[Diary of a Vengeance Foretold] Part 126
NOVEMBER 5 1988
“I can not give you any further details regarding my involvement.”
Marwan Khreesat — Interrogation by BKA officers, October 27 1988
According to jugde Peters of the Dusseldorf District court, there was enough evidence against Khreesat to detain him pending a thorough investigation.
“Based on the evidence secured at Neuss, Isarstrasse 16, and Frankfurt, Sandweg 28, such as technical devices for the detonation of explosives and the object specified below from the Frankfurt residence, the certain conclusion is to be drawn that the above listed [Khreesat, Dalkamoni, Ghadanfar and Abassi] conspired to carry out a bomb attack on a target not yet know in the Federal Republic of Germany in the near future. […] The accused are strongly suspect,” Peters wrote in the arrest warrant he passed to Mandfred Klink.
In his interview with BKA officers, Khreesat acknowleged that he was aware of a terror plot. He offered some details regarding the organization of the PFLP-GC but surprisingly refused to speak about his own involvement.
“I can not give you any further details regarding my involvement,” Khreesat told the BKA.
Then, today Nov. 5 1988, he requested to make a phone call to Amman, Jordan. A BKA officer, fluent in Arabic, listened to the call. He believed that Khreesat was talking to an officer of Jordan Intelligence. Khreesat asked him to “expedite legal matters in Germany.”
Marwan Khreesat was born in 1945 in Amman, Jordan. At the age of four, he attended an Islamic College. He studied there until the age of fourteen.
He never did military service nor learned a trade. He helped his father business as an electrician. But in truth, Khreesat was no ordinary electrical appliance repairman. He was the senior bomb maker of Jibril PFLP-GC.
According to MOSSAD, Khreesat was implicated in the 1970 bombing of a Swissair airliner in which 47 people died. There is also strong evidence that Khreesat had been instrumnental in the 1972 bombing of an El Al plane. The bomb consisted of 250 grammes of explosive hidden in a radio and triggered by a barometric switch.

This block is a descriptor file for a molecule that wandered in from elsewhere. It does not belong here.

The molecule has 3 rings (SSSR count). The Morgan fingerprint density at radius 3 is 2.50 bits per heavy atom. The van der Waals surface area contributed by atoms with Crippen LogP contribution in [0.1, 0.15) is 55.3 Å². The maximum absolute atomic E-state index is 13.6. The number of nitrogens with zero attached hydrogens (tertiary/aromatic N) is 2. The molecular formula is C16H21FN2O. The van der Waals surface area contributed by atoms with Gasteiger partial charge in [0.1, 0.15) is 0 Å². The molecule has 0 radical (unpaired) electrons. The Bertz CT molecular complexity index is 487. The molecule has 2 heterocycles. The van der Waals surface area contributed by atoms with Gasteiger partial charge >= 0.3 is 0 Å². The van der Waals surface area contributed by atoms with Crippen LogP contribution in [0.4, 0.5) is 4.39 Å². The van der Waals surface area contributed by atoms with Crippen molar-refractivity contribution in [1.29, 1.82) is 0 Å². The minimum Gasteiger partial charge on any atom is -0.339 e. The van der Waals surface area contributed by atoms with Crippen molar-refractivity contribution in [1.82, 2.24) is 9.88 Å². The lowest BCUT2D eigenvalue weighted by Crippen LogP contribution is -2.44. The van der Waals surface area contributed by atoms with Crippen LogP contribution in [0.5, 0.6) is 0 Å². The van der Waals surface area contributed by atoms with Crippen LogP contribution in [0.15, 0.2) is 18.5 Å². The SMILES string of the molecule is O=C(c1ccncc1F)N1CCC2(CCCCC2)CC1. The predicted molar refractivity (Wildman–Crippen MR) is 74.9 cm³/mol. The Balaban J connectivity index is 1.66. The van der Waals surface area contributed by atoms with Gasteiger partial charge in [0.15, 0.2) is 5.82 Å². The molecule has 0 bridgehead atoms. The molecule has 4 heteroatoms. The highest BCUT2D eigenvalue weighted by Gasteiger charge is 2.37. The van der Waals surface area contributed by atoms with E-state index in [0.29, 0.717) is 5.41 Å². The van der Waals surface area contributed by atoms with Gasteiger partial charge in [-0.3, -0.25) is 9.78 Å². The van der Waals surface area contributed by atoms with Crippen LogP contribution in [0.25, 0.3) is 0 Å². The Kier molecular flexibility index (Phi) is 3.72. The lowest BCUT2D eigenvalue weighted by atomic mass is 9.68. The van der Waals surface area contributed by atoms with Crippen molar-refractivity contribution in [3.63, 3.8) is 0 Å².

Khreesat retired from terrorism activities soon after the bombing of the El Al airliner. And then, in 1986, he rejoined the PFLP-GC for reasons that have never been explained.
In early October, Jibril has personally ordered him to join Dalkamoni in Neuss. During his stay at Neuss, Khreesat built four IEDs and wired a fifth one, all devices specifically designed to explode in airliners.
The Race to the White House
Today, John B. Oakes, a former editorial page editor of the New York Times, reflects on the presidential campaign. Oakes has harsh words to describe the style of the Bush campaign. Here follows some of his views.
“Have you no sense of decency, sir? At long last, have you left no sense of decency?”
With these words, addressed to Senator Joseph R. McCarthy in the midst of the Army-McCarthy hearings, the lawyer Joseph N. Welch awakened a nation. The date was June 9, 1954.
The same question could be addressed to Presidential candidate George Bush today. It would spotlight the level of indecency that has marked the Bush campaign, for which Mr. Bush and his mentor, James Baker, are basically responsible.
Never in this century has there been such a campaign of personal vilification at the Presidential level. It is all the more sickening because it stems not from a few guttersnipe pols conspiring in a backroom but from the United States’s topmost political elite.
NOTES AND REFERENCES
Bush’s Calumnies: A Dangerous Game – November 5, 1988